Trafficking of persons is a serious crime and a grave violation of human rights. Every year, thousands of men, women and children fall into the hands of traffickers, in their own countries and abroad. Almost every country in the world is affected by trafficking, whether as a country of origin, transit or destination for victims. (more…)

Nagaland under AFSPA Shelter: An Ongoing Saga

By Kartik Pathania, Amity Law School, Delhi.

Disturbed area is an area where any magistrate or police officer of the rank of Sub-Inspector or Head Constable of Armed Police have been given the right to fire or otherwise use force even to the point of causing death, against any person who is indulging in any activity which results in a serious breach of public order. (more…)

Supreme Court rules on protecting Minor Wives

By Arifa Khan, Post Graduate College of Law, Osmania University, Hyderabad.

The Supreme Court, in a landmark judgment, affirmed that sexual intercourse with a minor wife is rape, where consent is immaterial. The judgment came on a petition filed by an NGO- Bachpan Bachao Andolan (BBA) run by Nobel Prize winner Kailash Satyarthi to examine the conflict of Section 375 of Indian Penal Code (IPC) with Protection of Children from Sexual Offences (POCSO) Act, 2012. The Court struck down Exception 2 to Section 375 of IPC, which exempts marital rape of girls between the age of 15 and 18 from the purview of rape. The POCSO Act has determined the age of consent to be 18 years which cannot be reduced, the court ruled. The Court Bench, comprising Justice Madan B Lokur and Justice Deepak Gupta, said that the exception to the rape law was contrary to the philosophy of other statutes and violates the bodily integrity of a girl child. The discrimination between a married girl child and an unmarried girl child is artificial. “A child remains a child whether she is described as a street child or a surrendered child or an abandoned child or an adopted child. Similarly, a child remains a child whether she is a married child or an unmarried child or a divorced child or a separated or widowed child.”, Justice Lokur wrote. (more…)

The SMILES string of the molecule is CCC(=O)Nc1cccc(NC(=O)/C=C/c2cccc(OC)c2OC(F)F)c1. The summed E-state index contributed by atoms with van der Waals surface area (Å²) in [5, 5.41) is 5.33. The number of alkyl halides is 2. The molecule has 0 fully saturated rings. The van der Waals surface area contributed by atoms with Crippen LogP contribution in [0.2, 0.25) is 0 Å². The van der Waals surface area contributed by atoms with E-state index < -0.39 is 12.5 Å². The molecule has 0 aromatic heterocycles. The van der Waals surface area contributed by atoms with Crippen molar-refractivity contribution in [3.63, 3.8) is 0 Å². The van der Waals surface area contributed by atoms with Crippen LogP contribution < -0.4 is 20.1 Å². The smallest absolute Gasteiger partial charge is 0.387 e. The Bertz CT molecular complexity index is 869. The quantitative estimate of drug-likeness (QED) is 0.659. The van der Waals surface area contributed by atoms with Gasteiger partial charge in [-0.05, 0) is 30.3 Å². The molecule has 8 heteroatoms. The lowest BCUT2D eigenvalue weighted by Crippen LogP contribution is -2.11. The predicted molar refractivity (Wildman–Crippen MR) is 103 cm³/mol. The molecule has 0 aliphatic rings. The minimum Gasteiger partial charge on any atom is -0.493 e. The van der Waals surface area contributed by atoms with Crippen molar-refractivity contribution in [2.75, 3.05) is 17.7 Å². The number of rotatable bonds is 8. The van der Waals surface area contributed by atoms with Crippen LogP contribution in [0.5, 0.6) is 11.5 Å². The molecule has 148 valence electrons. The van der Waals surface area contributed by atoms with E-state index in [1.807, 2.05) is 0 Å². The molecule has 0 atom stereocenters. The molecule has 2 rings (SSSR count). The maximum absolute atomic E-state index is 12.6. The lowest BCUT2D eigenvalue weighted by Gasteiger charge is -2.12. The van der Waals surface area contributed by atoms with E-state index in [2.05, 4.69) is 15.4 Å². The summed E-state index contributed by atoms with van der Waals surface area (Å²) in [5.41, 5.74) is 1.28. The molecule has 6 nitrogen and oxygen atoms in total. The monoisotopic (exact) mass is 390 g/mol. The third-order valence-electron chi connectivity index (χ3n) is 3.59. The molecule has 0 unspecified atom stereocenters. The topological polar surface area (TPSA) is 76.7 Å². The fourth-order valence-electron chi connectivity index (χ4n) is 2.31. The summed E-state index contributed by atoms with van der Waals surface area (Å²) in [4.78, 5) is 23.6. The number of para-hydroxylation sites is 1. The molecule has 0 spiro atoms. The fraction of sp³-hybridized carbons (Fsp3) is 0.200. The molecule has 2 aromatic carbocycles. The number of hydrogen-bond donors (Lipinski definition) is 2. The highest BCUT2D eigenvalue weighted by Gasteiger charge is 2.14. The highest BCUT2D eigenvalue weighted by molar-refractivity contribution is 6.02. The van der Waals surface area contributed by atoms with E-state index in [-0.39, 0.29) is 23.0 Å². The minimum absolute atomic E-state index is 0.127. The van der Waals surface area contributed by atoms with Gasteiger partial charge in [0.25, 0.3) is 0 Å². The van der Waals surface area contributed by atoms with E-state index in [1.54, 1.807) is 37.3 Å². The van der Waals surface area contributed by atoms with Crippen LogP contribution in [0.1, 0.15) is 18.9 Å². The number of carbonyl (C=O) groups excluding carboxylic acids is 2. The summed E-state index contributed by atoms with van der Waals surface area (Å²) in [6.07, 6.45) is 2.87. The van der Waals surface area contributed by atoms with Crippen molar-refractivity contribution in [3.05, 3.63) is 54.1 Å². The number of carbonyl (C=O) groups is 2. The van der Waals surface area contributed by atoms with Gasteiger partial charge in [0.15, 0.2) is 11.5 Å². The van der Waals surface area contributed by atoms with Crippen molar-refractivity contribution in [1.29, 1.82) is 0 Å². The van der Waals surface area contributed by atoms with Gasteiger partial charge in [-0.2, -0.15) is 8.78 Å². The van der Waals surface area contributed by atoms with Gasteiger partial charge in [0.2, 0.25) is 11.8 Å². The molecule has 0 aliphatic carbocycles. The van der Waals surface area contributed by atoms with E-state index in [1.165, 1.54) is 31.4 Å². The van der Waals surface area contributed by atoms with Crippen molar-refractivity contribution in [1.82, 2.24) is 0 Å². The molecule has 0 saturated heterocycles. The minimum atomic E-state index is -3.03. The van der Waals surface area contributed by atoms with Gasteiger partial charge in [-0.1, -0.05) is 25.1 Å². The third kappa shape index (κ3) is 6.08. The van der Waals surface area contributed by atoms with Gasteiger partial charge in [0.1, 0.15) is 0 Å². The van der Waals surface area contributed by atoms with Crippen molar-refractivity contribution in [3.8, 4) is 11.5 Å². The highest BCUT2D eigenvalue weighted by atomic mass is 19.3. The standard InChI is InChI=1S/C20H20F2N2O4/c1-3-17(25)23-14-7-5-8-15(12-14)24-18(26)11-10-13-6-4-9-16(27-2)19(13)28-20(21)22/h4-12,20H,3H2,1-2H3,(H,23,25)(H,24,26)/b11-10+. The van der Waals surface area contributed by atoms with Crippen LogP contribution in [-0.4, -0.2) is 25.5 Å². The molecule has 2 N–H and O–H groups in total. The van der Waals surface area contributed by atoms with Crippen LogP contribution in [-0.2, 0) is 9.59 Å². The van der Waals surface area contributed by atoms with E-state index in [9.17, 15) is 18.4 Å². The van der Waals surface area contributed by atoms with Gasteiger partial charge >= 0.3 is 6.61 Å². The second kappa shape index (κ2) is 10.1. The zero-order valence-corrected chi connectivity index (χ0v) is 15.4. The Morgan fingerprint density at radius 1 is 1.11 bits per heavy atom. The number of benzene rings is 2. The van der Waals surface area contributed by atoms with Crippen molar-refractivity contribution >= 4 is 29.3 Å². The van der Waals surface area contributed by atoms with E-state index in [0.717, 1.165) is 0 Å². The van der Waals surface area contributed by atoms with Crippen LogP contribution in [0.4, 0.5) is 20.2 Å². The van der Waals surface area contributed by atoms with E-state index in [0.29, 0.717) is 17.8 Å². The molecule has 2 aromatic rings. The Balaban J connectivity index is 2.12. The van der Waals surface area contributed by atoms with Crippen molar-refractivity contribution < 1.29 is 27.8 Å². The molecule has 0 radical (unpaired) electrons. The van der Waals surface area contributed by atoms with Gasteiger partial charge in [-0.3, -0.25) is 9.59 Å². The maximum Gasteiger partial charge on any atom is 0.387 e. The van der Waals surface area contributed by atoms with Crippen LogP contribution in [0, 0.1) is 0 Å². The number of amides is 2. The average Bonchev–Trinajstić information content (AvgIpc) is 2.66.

Urban Refugee: Educational Needs of the Dispersed

By Binny Kumari, Central University of South Bihar, Gaya and Saif Rasul Khan, Research Associate, LexQuest.

Meaning of the term urban refugee

The Geneva Convention on Refugees defines a refugee as, “a person who is outside their country of citizenship because they have well founded fear of prosecution because of their race, religion, nationality, membership of a particular social group or political opinion, and is unable to obtain sanctuary from their home country or, owing to such fear, is unwilling to avail themselves of the protection of that country.”  In context of the term, urban refugee, there is no clear definition but it points to the changing trend of refugees making their ways to cities as against the traditional image of settling in refugee camps. (more…)

India’s Abstention at UNHRC: A shift without compassion

By Mohammad Anas, Aligarh Muslim University, Kerala.

India’s so-called neutrality from voting in the recent UN Human Rights Council meeting on the question of forwarding the “Davis Report” to International Criminal Court has created an instant outrage among the National Councils and people all over the world. Various assumptions are being made as to why India did not take part in the voting. Since 1948 when India got its Independence until in 1992 when full diplomatic relations with Israel were assumed India vowed to support Palestine to fight for its inalienable rights as a sovereign engaged in a struggle against colonial occupation which is much like the one that led to its own hard-won independence.India has always shown solidarity to the Palestine. This sudden change of India being silent on the report has raised many eyebrows. (more…)